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  1. #21
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    Quote Originally Posted by cr115 View Post
    No guys. I havent been to the southern end in 10 years at least...Are all those big
    beautiful trees gone?!
    no. stover creek

  2. #22
    Registered User Venchka's Avatar
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    02-20-2013
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    Upper East Side of Texas
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    Itís a shame that the hemlocks are dying. I had no idea. Iím thankful that I visited when I did.
    Apparently the Internet didnít get the email about the hemlocks. I skimmed the NPS and various trail pages online before posting. No mention of dead hemlocks.
    Wayne

  3. #23
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    Stover Creek was fantastic but short. Would be great for base camping.

    Consider checking out Congaree National Park if you're looking for virgin old growth in the south east. It's not the mountains but it's the largest remaining stand of bottom land hardwood in the world. You just want to make sure to go when the water levels are low. I was there two years ago in March and it was magical. Very few people there also. Make sure you go before mosquito season and get the backcountry map that they sell in the gift shop. You can stay on the short designated trails or go deep into the back woods to see some of the more remote areas that the loggers could never get to. They call it the Redwood of the east for a reason
    "I am learning nothing in this trivial world of [humans]. I must break away and get out into the mountains to learn the news." --John Muir

  4. #24

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    The best virgin forest is Joyce Kilmer Memorial Forest. There also seems to be some in Rome GA. Just keep in mind old growth and virgin forest are not the same. There is lots of old growth forest along that section of trail you are looking at.

  5. #25
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    06-16-2007
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    anniston, alabama
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    I didnt know the difference. Thanks for that. So there is still some "old growth" on the southern end of the trail?

  6. #26
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    06-15-2008
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    Quote Originally Posted by cr115 View Post
    I didnt know the difference. Thanks for that. So there is still some "old growth" on the southern end of the trail?
    Yes, there are some big old trees along there. It's a fairly open forest without a lot of underbrush early in the spring.

    BTW, the two biggest trees along the AT are the Keiffer Oak in Virginia at over 18 feet around and 300 years old. The Dover Oak in NY is slightly larger. Pretty impressive trees.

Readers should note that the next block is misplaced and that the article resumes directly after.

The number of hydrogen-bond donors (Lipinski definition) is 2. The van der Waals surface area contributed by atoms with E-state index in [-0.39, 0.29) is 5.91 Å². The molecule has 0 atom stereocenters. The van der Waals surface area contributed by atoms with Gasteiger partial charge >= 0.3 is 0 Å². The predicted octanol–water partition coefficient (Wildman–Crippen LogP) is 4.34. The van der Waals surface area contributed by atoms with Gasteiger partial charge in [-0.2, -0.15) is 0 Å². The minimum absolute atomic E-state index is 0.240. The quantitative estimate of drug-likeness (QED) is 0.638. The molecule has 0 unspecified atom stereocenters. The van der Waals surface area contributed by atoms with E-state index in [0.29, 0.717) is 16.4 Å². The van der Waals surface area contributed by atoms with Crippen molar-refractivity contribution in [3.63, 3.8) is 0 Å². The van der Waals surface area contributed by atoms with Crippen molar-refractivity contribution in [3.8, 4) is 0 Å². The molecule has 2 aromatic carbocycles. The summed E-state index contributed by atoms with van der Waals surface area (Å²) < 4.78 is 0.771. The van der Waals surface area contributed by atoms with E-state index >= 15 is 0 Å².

The AT - It has it's ups and downs...

  7. #27
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    02-26-2008
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    Cleveland,Tennessee
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    Warning,,stay away at that time,,it is like a parade full of all kinds of humanity,,it will sour you quickly on the Appy trail experience.

  8. #28
    Registered User LittleRock's Avatar
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    01-10-2014
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    Raleigh, NC
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    Not on the AT, but there is a nice chunk of old growth forest in the Linville Gorge wilderness area in NC. Beautiful place. It was never logged because the gorge walls were too steep to get logging equipment down there.
    It's all good in the woods.

  9. #29

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    The AT can be a mucky mess in March--and that is no fun with it churned up by a few hundred of your hiking buddies. It might not be that cold this year but this has been a wet winter in North Georgia.
    Photo is from March ‎17, ‎2017, between Tray Mtn and Dick's Creek Gap.
    DSCN2827.JPG

  10. #30
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    And that Georgia clay can be really slick when wet. I found that out when all of a sudden I was no longer on my feet and my face was in the mud. I was just happy I didn't bite my tongue in half or broke any teeth when I landed.


    Quote Originally Posted by maptester View Post
    The AT can be a mucky mess in March--and that is no fun with it churned up by a few hundred of your hiking buddies. It might not be that cold this year but this has been a wet winter in North Georgia.
    Photo is from March ‎17, ‎2017, between Tray Mtn and Dick's Creek Gap.
    DSCN2827.JPG
    The AT - It has it's ups and downs...

  11. #31
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    01-29-2019
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    Canton, GA
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    I honestly find the section from Unicoi to Winding Stair much more enjoyable than Amicalola to Unicoi. Blood Mountain is a highlight, but that's a day trip from Neels or weekend overnight from Woody. Nowhere on the southern section of the AT will you find anything remotely close to solitude in March. I will be on the trail from late April into May, when the weather should be a little warmer and the beginnings of green are returning to the forest. It has been a fairly warm winter this year, with not even a hint of snow flurries where I live in North GA. Hopefully this bodes well for my intention of trekking with my lighter weight setup in early spring.

    I'm thinking about a 5-day trip on the BMT in October. Should be pretty quiet, good hiking temps, and colorful scenery.

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